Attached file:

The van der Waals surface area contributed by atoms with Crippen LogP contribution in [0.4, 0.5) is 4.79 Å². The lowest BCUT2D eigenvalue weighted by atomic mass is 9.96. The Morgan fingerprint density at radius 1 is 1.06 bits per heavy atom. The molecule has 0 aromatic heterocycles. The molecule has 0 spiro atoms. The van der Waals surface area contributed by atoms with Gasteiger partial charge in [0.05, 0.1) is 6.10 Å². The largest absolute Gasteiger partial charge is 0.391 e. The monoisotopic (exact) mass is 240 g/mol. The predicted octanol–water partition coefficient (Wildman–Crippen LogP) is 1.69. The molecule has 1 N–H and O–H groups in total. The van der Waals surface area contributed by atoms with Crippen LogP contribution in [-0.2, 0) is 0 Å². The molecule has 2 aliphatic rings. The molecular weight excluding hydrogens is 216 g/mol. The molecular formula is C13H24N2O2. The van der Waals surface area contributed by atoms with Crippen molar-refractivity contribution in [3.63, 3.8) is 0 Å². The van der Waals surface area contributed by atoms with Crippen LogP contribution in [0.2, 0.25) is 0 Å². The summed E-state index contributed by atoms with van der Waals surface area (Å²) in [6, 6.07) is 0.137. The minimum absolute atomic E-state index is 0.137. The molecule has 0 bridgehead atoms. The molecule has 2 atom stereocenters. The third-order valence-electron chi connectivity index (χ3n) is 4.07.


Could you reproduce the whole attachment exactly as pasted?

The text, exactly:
The van der Waals surface area contributed by atoms with Crippen LogP contribution in [0.4, 0.5) is 4.79 Å². The lowest BCUT2D eigenvalue weighted by atomic mass is 9.96. The Morgan fingerprint density at radius 1 is 1.06 bits per heavy atom. The molecule has 0 aromatic heterocycles. The molecule has 0 spiro atoms. The van der Waals surface area contributed by atoms with Gasteiger partial charge in [0.05, 0.1) is 6.10 Å². The largest absolute Gasteiger partial charge is 0.391 e. The monoisotopic (exact) mass is 240 g/mol. The predicted octanol–water partition coefficient (Wildman–Crippen LogP) is 1.69. The molecule has 1 N–H and O–H groups in total. The van der Waals surface area contributed by atoms with Crippen LogP contribution in [-0.2, 0) is 0 Å². The molecule has 2 aliphatic rings. The molecular weight excluding hydrogens is 216 g/mol. The molecular formula is C13H24N2O2. The van der Waals surface area contributed by atoms with Crippen molar-refractivity contribution in [3.63, 3.8) is 0 Å². The van der Waals surface area contributed by atoms with Crippen LogP contribution in [0.2, 0.25) is 0 Å². The summed E-state index contributed by atoms with van der Waals surface area (Å²) in [6, 6.07) is 0.137. The minimum absolute atomic E-state index is 0.137. The molecule has 0 bridgehead atoms. The molecule has 2 atom stereocenters. The third-order valence-electron chi connectivity index (χ3n) is 4.07.